A theory for every expert: These two China market gurus can’t agree on where stocks are headed
HSBC Jintrust’s Qiu Dongrong is switching out of the year’s best-performing blue-chips, while Haitong Securities says it’s too early to bail on the bull market
One of China’s top-performing fund managers has reduced holdings of the year’s top equities and rotated into companies that trade at cheaper valuations, in the expectation of a looming correction in share prices.
Qiu Dongrong, the Shanghai-based money manager at HSBC Jintrust Fund Management, said he recently began selling down his positions in some financial companies as well as cyclical companies – sectors that are among the best performers this year – in the belief that valuations fully reflect future earnings growth.
Instead, Qiu has been seeking better value among banks and car makers, in addition to smaller companies that look more appealing in terms of their growth prospects.
“Market expectations about earnings growth have already been fully priced in,” he said. “The correction is within our expectations.”
The HSBC Jintrust Large Cap Equity Fund, managed by Qiu, has beaten 94 per cent of rival funds over the past three years, according to data compiled by Bloomberg.
While Qiu’s selling seems prescient, with best-performing equity benchmarks of large companies down at least 4 per cent from this year’s highs, his general bearishness is at odds with analysts from China’s top market forecaster. Haitong Securities and Citic Securities said the recent declines in share prices are a temporary pullback as traders take profit in the approach to the year end. The upward momentum in big companies remains intact, they said, underpinned by continuing earnings growth.
“We are still optimistic about the medium-term trend on the market,” said Xun Yugen, a strategist at Haitong Securities in Shanghai. “Earnings growth will continue to boost market valuation and domestic and overseas institutional investors will keep moving in. The correction is halfway through now.”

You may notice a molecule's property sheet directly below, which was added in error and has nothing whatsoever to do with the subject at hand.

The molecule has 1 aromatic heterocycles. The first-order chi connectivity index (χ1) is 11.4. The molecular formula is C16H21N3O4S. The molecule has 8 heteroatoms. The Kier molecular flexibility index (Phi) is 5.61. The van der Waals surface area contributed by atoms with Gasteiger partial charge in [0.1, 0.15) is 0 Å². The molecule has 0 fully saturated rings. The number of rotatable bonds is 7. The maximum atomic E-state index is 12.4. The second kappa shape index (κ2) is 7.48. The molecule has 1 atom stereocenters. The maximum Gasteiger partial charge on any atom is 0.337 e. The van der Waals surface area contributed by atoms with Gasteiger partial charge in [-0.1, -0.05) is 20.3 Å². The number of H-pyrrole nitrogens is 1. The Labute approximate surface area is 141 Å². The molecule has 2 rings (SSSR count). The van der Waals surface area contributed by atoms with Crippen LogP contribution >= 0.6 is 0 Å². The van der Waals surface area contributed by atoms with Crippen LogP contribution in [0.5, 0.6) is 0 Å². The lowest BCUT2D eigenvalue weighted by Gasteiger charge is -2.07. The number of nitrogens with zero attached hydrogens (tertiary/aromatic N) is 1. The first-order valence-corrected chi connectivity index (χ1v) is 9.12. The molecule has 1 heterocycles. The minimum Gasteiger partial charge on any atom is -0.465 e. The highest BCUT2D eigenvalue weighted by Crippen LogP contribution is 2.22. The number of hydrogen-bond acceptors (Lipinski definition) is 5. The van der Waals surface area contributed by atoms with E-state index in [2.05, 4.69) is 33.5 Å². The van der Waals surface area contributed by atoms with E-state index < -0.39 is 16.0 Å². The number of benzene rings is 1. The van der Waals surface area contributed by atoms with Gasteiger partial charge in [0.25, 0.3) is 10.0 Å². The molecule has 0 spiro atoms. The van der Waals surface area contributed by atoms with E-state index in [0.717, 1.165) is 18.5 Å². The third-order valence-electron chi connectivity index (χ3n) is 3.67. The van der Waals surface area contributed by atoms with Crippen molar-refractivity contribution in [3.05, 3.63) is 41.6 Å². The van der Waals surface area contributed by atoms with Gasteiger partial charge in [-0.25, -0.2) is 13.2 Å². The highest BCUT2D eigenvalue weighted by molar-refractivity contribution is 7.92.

Xun and his team were ranked No 1 for China equity strategy research by New Fortune magazine for a second straight year in 2017.
Selling pressure ripped across mainland equity markets last week, weighing negatively on popular stocks such as Ping An Insurance Group and Gree Electric Appliances on mounting concern policymakers will rein in runaway gains in blue-chip stocks and step up stricter oversight of financial products.
Among other triggers for the decline, the state-run Xinhua News Agency slammed Kweichow Moutai for its overly rapid share price gain this year. Just a day later, financial regulators rolled out new rules designed to put the nation’s asset-management products valued at US$15 trillion under more scrutiny. The products will be banned from issuing promised returns and be required to observe ceilings for leveraged investments.
The turmoil deepened last Thursday with a 3 per cent slump on the CSI 300 Index of bigger blue chips. A decline of this scale has rarely been seen since the frequent intervention in the market by the state-backed funds after the 2015 stock crash. The year’s best performers have borne the brunt of the sell-off, with Kweichow Moutai tumbling 11 per cent from its record high and Ping An dropping 7.7 per cent from the peak.
State authorities have refrained from intervening as they want to impart the lesson that “even blue-chips cannot be speculated on and valuations need to be reasonable,” said Wang Zheng, chief investment officer at Jingxi Investment Management in Shanghai. “An annual gain of between 20 per cent and 30 per cent is acceptable but a 100 per cent gain is definitely not.”
Kweichow Moutai’s shares had risen 115 per cent for the year to an all-time high in November before trending lower in November. Similar outsize moves were seen in Ping An and Gree Electric, which were up 121 per cent and 94 per cent respectively before their shares made a U-turn. About 20 stocks on the CSI 300 have doubled this year and more than 30 have gained between 50 per cent and 100 per cent.
The CSI 300 and SSE 50 Index of blue-chip companies now trade at the most expensive levels relative to the benchmark Shanghai Composite Index in almost three years on a valuation basis, according to data compiled by Bloomberg.
The recent turbulence was triggered by a short-term fluctuation of investment sentiment rather than the reversal of the market trend, said Qin Peijing and Yang Lingxiu, analysts at Citic Securities, the nation’s biggest listed brokerage.
“The frequent introduction of new rules adds to uncertainty in the near term,” Citic analysts said. “But in the long run, that will boost the value of A-share allocations as the asset-management rules are expected to squeeze the yield for those financial products competing for funds with A shares.”
For HSBC Jintrust’s Qiu, he is already buying companies in the pharmaceutical, electronic and media industries.
“The best stocks now could be growth ones, namely those with high return-on-equity ratios, strong profitability and not-too-high valuations,” he said. “That’s the type of companies we like most.”